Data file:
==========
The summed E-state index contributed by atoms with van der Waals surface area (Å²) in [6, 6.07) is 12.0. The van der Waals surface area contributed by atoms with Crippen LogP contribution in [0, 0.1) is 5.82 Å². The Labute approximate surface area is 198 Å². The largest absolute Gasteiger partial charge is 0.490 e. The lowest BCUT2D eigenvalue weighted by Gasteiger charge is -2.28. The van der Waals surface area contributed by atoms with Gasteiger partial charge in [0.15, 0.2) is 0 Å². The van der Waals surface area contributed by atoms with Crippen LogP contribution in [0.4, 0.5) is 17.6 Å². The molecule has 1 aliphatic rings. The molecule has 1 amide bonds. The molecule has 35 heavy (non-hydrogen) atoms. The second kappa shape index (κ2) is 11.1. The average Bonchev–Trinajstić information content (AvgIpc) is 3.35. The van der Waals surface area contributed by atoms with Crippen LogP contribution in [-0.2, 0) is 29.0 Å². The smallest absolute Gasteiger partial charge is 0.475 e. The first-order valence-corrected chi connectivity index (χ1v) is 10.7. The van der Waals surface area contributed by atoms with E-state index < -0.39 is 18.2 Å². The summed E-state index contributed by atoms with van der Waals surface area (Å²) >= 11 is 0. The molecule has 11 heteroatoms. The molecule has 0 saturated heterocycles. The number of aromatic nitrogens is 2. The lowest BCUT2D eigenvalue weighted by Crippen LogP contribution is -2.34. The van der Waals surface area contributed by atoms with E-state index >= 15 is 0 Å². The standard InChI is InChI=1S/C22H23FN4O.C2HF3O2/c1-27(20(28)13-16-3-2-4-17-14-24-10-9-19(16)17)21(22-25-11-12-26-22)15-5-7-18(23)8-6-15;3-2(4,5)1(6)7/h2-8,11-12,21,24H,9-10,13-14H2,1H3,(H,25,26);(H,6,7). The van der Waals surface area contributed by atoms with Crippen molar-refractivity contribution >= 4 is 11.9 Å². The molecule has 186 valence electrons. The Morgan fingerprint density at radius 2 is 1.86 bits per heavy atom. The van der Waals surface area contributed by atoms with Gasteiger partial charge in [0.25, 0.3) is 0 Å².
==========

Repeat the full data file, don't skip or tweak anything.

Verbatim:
The summed E-state index contributed by atoms with van der Waals surface area (Å²) in [6, 6.07) is 12.0. The van der Waals surface area contributed by atoms with Crippen LogP contribution in [0, 0.1) is 5.82 Å². The Labute approximate surface area is 198 Å². The largest absolute Gasteiger partial charge is 0.490 e. The lowest BCUT2D eigenvalue weighted by Gasteiger charge is -2.28. The van der Waals surface area contributed by atoms with Gasteiger partial charge in [0.15, 0.2) is 0 Å². The van der Waals surface area contributed by atoms with Crippen LogP contribution in [0.4, 0.5) is 17.6 Å². The molecule has 1 aliphatic rings. The molecule has 1 amide bonds. The molecule has 35 heavy (non-hydrogen) atoms. The second kappa shape index (κ2) is 11.1. The average Bonchev–Trinajstić information content (AvgIpc) is 3.35. The van der Waals surface area contributed by atoms with Crippen LogP contribution in [-0.2, 0) is 29.0 Å². The smallest absolute Gasteiger partial charge is 0.475 e. The first-order valence-corrected chi connectivity index (χ1v) is 10.7. The van der Waals surface area contributed by atoms with E-state index < -0.39 is 18.2 Å². The summed E-state index contributed by atoms with van der Waals surface area (Å²) >= 11 is 0. The molecule has 11 heteroatoms. The molecule has 0 saturated heterocycles. The number of aromatic nitrogens is 2. The lowest BCUT2D eigenvalue weighted by Crippen LogP contribution is -2.34. The van der Waals surface area contributed by atoms with E-state index >= 15 is 0 Å². The standard InChI is InChI=1S/C22H23FN4O.C2HF3O2/c1-27(20(28)13-16-3-2-4-17-14-24-10-9-19(16)17)21(22-25-11-12-26-22)15-5-7-18(23)8-6-15;3-2(4,5)1(6)7/h2-8,11-12,21,24H,9-10,13-14H2,1H3,(H,25,26);(H,6,7). The van der Waals surface area contributed by atoms with Crippen molar-refractivity contribution >= 4 is 11.9 Å². The molecule has 186 valence electrons. The Morgan fingerprint density at radius 2 is 1.86 bits per heavy atom. The van der Waals surface area contributed by atoms with Gasteiger partial charge in [0.25, 0.3) is 0 Å².